In this paper, we present a large-volume (non-micro) atmospheric pressure glow plasma capable of rapid, large-scale zinc oxide nanocrystal synthesis and deposition (up to 400 μg/min), whereas in the majority of the literature, nanoparticles are synthesized using micro-scale or filamentary plasmas. The reactor is an RF dielectric barrier discharge with a non-uniform gap spacing. This design encourages pre-ionization during the plasma breakdown, making the discharge uniform over a large volume. The produced zinc oxide nanocrystals typically have diameters ranging from 4 to 15 nm and exhibit photoluminescence at ≈550 nm and localized surface plasmon resonance at ≈1900 cm−1 due to oxygen vacancies. The particle size can be tuned to a degree by varying the gas temperature and the precursor mixing ratio.

Plasma-synthesized nanocrystals exhibit highly tunable optical and electrical properties and can serve as low-cost building blocks for optoelectronic devices.1–5 While the synthesis process usually uses low pressure (<10 Torr) plasmas, atmospheric-pressure plasma synthesis is an increasingly popular field of research due to the potential benefit of lower manufacturing cost.6–15 Today, most nanocrystal-synthesizing atmospheric-pressure glow plasmas are microplasmas—miniature reactors with characteristic lengths less than 1 mm. While the small size ensures the nonthermal plasma condition (gas temperature Tg ≪ electron temperature Te), it limits the nanoparticle production rate and yield. The main challenges in the development of a large-volume atmospheric-pressure glow discharge (APGD) include maintaining the nonthermal condition and ensuring discharge uniformity over a large volume. Since Kanazawa et al. developed the first stable APGD in the 1970s,16 various reactor designs and ignition techniques have been developed to ensure the uniformity of APGDs with characteristic lengths ranging from a few mm up to a few cm.17–29 For the purpose of nanocrystal synthesis, the APGD's large volume and uniformity should enable rapid and controllable production. However, there are no published reports on nanocrystal synthesis using the APGD. To fill this knowledge gap, here we present an APGD reactor for zinc oxide (ZnO) nanocrystal synthesis. The reactor is an RF dielectric barrier glow discharge with a characteristic length of 2.4 mm and a reactor volume approximately 10 times larger than that of a microplasma. The applied power typically ranges from 25 W to 45 W; this is comparable to the applied power (35 W) used in the microplasma for photoluminescent silicon nanocrystal synthesis.9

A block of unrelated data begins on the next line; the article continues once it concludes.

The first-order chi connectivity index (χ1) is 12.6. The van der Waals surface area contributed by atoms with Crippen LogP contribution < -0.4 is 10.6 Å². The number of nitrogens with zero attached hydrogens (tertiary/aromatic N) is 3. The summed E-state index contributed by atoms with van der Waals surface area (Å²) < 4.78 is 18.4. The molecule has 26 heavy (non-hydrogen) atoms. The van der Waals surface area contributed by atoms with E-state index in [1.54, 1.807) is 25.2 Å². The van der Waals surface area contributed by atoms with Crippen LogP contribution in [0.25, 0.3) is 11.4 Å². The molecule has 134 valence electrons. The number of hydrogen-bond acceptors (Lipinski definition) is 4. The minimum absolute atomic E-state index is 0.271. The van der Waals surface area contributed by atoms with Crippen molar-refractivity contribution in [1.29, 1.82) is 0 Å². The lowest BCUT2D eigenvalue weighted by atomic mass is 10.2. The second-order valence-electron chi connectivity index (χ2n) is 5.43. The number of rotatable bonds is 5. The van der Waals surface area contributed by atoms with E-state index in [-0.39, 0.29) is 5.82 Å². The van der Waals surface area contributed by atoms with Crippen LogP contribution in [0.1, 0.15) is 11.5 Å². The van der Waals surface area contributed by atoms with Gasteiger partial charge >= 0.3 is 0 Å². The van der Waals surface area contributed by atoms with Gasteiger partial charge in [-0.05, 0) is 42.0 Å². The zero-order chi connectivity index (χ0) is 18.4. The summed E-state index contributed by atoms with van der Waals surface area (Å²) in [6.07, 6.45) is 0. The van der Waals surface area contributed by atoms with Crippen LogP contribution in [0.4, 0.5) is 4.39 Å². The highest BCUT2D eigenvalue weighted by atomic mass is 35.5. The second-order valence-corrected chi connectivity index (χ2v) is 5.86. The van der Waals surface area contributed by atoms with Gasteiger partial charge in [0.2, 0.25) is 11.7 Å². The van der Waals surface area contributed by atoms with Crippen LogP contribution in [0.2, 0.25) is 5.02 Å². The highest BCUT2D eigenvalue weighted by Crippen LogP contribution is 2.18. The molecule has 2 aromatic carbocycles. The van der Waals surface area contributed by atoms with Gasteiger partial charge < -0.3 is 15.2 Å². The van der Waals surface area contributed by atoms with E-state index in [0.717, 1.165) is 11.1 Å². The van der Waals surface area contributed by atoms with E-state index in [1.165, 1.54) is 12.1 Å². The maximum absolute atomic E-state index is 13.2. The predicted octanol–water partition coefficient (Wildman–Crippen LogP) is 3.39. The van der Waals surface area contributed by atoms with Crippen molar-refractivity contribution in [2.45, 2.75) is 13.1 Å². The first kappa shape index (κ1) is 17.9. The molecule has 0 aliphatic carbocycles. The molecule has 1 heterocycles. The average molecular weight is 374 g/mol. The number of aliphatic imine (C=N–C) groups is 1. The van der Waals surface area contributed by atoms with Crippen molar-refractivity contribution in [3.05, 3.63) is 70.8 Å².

Zinc oxide nanocrystals have shown promise as essential components of a variety of optoelectronic devices, including white LEDs30 and high-efficiency perovskite solar cells.31 Additionally, their mid-IR localized surface plasmon resonance (LSPR), highly tunable by Al doping32 and/or quantum confinement,33 may be suitable for plasmonic technologies such as surface-enhanced infrared spectroscopy.34 The ZnO nanocrystals produced in our APGD reactor exhibit green (≈550 nm) photoluminescence (PL) and a mid-IR (≈1900 cm−1) LSPR.

Figure 1(a) shows the APGD reactor schematic. The reactor has a concentric cylinder geometry. The outer copper electrode is a coil wrapped around a quartz tube functioning as the dielectric barrier, and the inner electrode is a grounded tungsten wire. While the helical electrode design resembles an induction coil, the discharge is capacitively coupled, as one end of the coil is floating. The capacitive nature is confirmed by the reactor's current-voltage waveform, in which the current leads the voltage by 60°–75°. The quartz tube has an outer diameter of 7 mm and a thickness of 1 mm; the coil is 55 mm in length. The discharge is generated between the electrodes using a 13.56 MHz RF source and a 3–23 standard liters per minute (slm) helium or argon flow. The discharge appears diffuse when viewed by the eye, though at large power densities and low gas flow rates, localized filament formation is visible in argon-oxygen discharges.